The Awkward Squad

Karin Young
Fresh Glory Productions in association with the Guild of Lillians and the Customs House
Customs House, South Shields

The Awkward Squad

The Miners' Strike of 1984: an iconic event in the history of the North East, leaving a legacy of economic decline and high unemployment which continues even today, fractured communities and families split apart, much bitterness towards the police and even more hatred of Margaret Thatcher.

If it had a positive side, it would be the empowerment of working class women who not only managed to keep their families' heads above water but were politicised as they fought not just for their own families but for the whole community. Again, a legacy which continues to this day.

Lorna, now in her seventies, is one such. Her campaigning both at the time and since has led to her being awarded an honorary degree at her local university and now a new community centre is to be named after her, and her two daughters, Pam and Sandy, along with grand-daughter Sarah have arrived to join the celebrations.

They, however, have their problems...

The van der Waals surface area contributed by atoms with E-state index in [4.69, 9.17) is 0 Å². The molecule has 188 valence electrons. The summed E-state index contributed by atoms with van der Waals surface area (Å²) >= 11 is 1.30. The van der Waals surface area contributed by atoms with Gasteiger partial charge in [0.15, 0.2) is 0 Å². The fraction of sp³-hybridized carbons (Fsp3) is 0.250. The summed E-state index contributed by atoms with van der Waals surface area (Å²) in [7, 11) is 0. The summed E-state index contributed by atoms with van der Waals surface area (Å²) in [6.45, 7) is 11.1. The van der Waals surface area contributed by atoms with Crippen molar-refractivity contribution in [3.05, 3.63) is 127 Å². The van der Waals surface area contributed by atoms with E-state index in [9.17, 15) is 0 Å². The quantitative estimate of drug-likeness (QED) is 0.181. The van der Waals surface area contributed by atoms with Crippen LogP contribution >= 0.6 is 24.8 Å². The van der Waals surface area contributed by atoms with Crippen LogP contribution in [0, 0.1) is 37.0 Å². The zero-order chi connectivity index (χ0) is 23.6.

Given the background, you might imagine that this is a grindingly serious, even grim play, but it's far from that. It's a family comedy, with serious undertones—as all the best comedies are, of course. And it's well written, with fully rounded characters—Barbara Marten as Lorna, Libby Davison Pam, Charlie Hardwick Sandy and Lisa McGrillis Sandys' daughter Sarah—whose stories are gradually and naturally revealed without any sense of events being contrived for the sake of character revelation or plot progression. And the seriousness underlying the humour is never lost.

Effective design by Imogen Cloët is supplemented by clever use of video projection by Arnim Friess and director Fiona MacPherson keeps the pace finely balanced between carrying the audience along and giving them time to assimilate the developments in the different plot strands.

On the first night, which was also the press night, there were a couple of hiccoughs which were not spotted by most of the audience and will obviously corrected in subsequent performances. Indeed the play received a standing ovation at the end and the post-show buzz in the foyer and outside was full of enthusiasm.

The Awkward Squad plays at the Customs House until Saturday 3rd March, before going to the West End's Arts Theatre from 6th March to 7th April and then to York Theatre Royal from 10th to 13th April.

Reviewer: Peter Lathan

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